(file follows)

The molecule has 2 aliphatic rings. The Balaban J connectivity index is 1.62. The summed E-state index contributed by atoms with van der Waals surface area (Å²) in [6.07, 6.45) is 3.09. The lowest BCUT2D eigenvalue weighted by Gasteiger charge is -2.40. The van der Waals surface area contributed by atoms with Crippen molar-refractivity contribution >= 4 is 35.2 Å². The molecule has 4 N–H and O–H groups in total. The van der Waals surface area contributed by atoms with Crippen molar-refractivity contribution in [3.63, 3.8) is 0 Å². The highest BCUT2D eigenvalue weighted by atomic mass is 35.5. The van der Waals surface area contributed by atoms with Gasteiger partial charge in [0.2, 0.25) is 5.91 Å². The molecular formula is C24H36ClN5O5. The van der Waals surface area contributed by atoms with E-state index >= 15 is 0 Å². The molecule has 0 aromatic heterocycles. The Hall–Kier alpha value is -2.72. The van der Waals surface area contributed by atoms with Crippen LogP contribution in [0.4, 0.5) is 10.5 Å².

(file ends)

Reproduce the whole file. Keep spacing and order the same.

The molecule has 2 aliphatic rings. The Balaban J connectivity index is 1.62. The summed E-state index contributed by atoms with van der Waals surface area (Å²) in [6.07, 6.45) is 3.09. The lowest BCUT2D eigenvalue weighted by Gasteiger charge is -2.40. The van der Waals surface area contributed by atoms with Crippen molar-refractivity contribution >= 4 is 35.2 Å². The molecule has 4 N–H and O–H groups in total. The van der Waals surface area contributed by atoms with Crippen molar-refractivity contribution in [3.63, 3.8) is 0 Å². The highest BCUT2D eigenvalue weighted by atomic mass is 35.5. The van der Waals surface area contributed by atoms with Gasteiger partial charge in [0.2, 0.25) is 5.91 Å². The molecular formula is C24H36ClN5O5. The van der Waals surface area contributed by atoms with E-state index >= 15 is 0 Å². The molecule has 0 aromatic heterocycles. The Hall–Kier alpha value is -2.72. The van der Waals surface area contributed by atoms with Crippen LogP contribution in [0.4, 0.5) is 10.5 Å².